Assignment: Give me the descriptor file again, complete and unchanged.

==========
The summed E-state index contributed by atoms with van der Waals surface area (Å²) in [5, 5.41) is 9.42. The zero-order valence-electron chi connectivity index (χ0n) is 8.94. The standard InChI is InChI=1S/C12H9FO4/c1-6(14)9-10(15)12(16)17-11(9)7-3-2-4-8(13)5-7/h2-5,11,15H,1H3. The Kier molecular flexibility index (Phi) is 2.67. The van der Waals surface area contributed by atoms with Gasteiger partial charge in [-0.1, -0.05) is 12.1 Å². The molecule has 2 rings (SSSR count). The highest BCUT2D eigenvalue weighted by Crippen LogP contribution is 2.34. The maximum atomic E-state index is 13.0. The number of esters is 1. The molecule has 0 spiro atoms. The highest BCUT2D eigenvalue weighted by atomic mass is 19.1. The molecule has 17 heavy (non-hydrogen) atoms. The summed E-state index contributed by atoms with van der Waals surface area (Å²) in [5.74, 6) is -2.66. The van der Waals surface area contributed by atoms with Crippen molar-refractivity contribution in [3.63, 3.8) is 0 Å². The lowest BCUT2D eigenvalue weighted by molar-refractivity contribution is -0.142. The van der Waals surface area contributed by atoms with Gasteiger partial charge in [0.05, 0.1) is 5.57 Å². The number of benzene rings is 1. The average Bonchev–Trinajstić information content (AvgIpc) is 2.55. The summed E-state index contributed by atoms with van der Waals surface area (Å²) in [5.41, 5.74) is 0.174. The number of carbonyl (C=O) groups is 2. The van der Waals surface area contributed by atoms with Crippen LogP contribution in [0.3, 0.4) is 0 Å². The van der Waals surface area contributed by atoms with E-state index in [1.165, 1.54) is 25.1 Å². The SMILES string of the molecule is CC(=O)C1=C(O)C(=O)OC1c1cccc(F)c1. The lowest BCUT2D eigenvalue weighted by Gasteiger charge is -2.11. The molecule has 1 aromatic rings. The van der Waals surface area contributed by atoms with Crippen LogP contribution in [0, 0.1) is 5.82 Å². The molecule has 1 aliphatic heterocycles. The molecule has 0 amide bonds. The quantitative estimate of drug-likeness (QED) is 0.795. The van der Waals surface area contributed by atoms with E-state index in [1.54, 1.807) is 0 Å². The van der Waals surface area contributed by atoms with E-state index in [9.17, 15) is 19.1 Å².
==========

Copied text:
The summed E-state index contributed by atoms with van der Waals surface area (Å²) in [5, 5.41) is 9.42. The zero-order valence-electron chi connectivity index (χ0n) is 8.94. The standard InChI is InChI=1S/C12H9FO4/c1-6(14)9-10(15)12(16)17-11(9)7-3-2-4-8(13)5-7/h2-5,11,15H,1H3. The Kier molecular flexibility index (Phi) is 2.67. The van der Waals surface area contributed by atoms with Gasteiger partial charge in [-0.1, -0.05) is 12.1 Å². The molecule has 2 rings (SSSR count). The highest BCUT2D eigenvalue weighted by Crippen LogP contribution is 2.34. The maximum atomic E-state index is 13.0. The number of esters is 1. The molecule has 0 spiro atoms. The highest BCUT2D eigenvalue weighted by atomic mass is 19.1. The molecule has 17 heavy (non-hydrogen) atoms. The summed E-state index contributed by atoms with van der Waals surface area (Å²) in [5.74, 6) is -2.66. The van der Waals surface area contributed by atoms with Crippen molar-refractivity contribution in [3.63, 3.8) is 0 Å². The lowest BCUT2D eigenvalue weighted by molar-refractivity contribution is -0.142. The van der Waals surface area contributed by atoms with Gasteiger partial charge in [0.05, 0.1) is 5.57 Å². The number of benzene rings is 1. The average Bonchev–Trinajstić information content (AvgIpc) is 2.55. The summed E-state index contributed by atoms with van der Waals surface area (Å²) in [5.41, 5.74) is 0.174. The number of carbonyl (C=O) groups is 2. The van der Waals surface area contributed by atoms with Crippen LogP contribution in [0.3, 0.4) is 0 Å². The van der Waals surface area contributed by atoms with E-state index in [1.165, 1.54) is 25.1 Å². The SMILES string of the molecule is CC(=O)C1=C(O)C(=O)OC1c1cccc(F)c1. The lowest BCUT2D eigenvalue weighted by Gasteiger charge is -2.11. The molecule has 1 aromatic rings. The van der Waals surface area contributed by atoms with Crippen LogP contribution in [0, 0.1) is 5.82 Å². The molecule has 1 aliphatic heterocycles. The molecule has 0 amide bonds. The quantitative estimate of drug-likeness (QED) is 0.795. The van der Waals surface area contributed by atoms with E-state index in [1.54, 1.807) is 0 Å². The van der Waals surface area contributed by atoms with E-state index in [9.17, 15) is 19.1 Å².